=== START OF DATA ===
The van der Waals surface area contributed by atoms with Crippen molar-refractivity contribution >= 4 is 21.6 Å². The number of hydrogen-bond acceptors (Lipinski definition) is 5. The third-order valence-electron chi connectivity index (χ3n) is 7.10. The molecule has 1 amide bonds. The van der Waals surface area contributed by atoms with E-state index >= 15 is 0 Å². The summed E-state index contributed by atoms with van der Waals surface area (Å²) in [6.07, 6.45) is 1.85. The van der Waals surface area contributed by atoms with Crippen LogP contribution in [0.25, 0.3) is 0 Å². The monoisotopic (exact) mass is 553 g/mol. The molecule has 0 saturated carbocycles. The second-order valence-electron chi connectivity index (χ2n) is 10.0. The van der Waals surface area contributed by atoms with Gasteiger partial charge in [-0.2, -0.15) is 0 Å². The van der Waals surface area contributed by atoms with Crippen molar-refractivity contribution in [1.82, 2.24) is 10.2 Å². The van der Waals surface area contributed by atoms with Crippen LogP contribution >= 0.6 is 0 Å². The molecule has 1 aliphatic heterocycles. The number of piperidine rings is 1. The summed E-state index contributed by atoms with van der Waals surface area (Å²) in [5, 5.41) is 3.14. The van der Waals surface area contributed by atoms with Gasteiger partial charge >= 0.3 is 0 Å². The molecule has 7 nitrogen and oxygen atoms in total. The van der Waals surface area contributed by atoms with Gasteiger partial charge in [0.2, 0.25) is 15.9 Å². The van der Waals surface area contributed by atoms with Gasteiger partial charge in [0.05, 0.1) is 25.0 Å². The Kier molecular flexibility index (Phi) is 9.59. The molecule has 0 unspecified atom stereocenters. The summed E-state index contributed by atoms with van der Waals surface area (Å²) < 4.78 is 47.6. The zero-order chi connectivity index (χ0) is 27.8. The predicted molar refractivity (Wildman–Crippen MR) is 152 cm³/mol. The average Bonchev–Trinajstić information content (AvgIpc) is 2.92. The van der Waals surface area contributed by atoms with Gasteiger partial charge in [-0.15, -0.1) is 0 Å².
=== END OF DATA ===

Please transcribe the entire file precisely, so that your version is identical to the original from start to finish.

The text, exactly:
The van der Waals surface area contributed by atoms with Crippen molar-refractivity contribution >= 4 is 21.6 Å². The number of hydrogen-bond acceptors (Lipinski definition) is 5. The third-order valence-electron chi connectivity index (χ3n) is 7.10. The molecule has 1 amide bonds. The van der Waals surface area contributed by atoms with E-state index >= 15 is 0 Å². The summed E-state index contributed by atoms with van der Waals surface area (Å²) in [6.07, 6.45) is 1.85. The van der Waals surface area contributed by atoms with Crippen LogP contribution in [0.25, 0.3) is 0 Å². The monoisotopic (exact) mass is 553 g/mol. The molecule has 0 saturated carbocycles. The second-order valence-electron chi connectivity index (χ2n) is 10.0. The van der Waals surface area contributed by atoms with Gasteiger partial charge in [-0.2, -0.15) is 0 Å². The van der Waals surface area contributed by atoms with Crippen molar-refractivity contribution in [1.82, 2.24) is 10.2 Å². The van der Waals surface area contributed by atoms with Crippen LogP contribution >= 0.6 is 0 Å². The molecule has 1 aliphatic heterocycles. The number of piperidine rings is 1. The summed E-state index contributed by atoms with van der Waals surface area (Å²) in [5, 5.41) is 3.14. The van der Waals surface area contributed by atoms with Gasteiger partial charge >= 0.3 is 0 Å². The molecule has 7 nitrogen and oxygen atoms in total. The van der Waals surface area contributed by atoms with Gasteiger partial charge in [0.2, 0.25) is 15.9 Å². The van der Waals surface area contributed by atoms with Gasteiger partial charge in [0.05, 0.1) is 25.0 Å². The Kier molecular flexibility index (Phi) is 9.59. The molecule has 0 unspecified atom stereocenters. The summed E-state index contributed by atoms with van der Waals surface area (Å²) < 4.78 is 47.6. The zero-order chi connectivity index (χ0) is 27.8. The predicted molar refractivity (Wildman–Crippen MR) is 152 cm³/mol. The average Bonchev–Trinajstić information content (AvgIpc) is 2.92. The van der Waals surface area contributed by atoms with Gasteiger partial charge in [-0.15, -0.1) is 0 Å².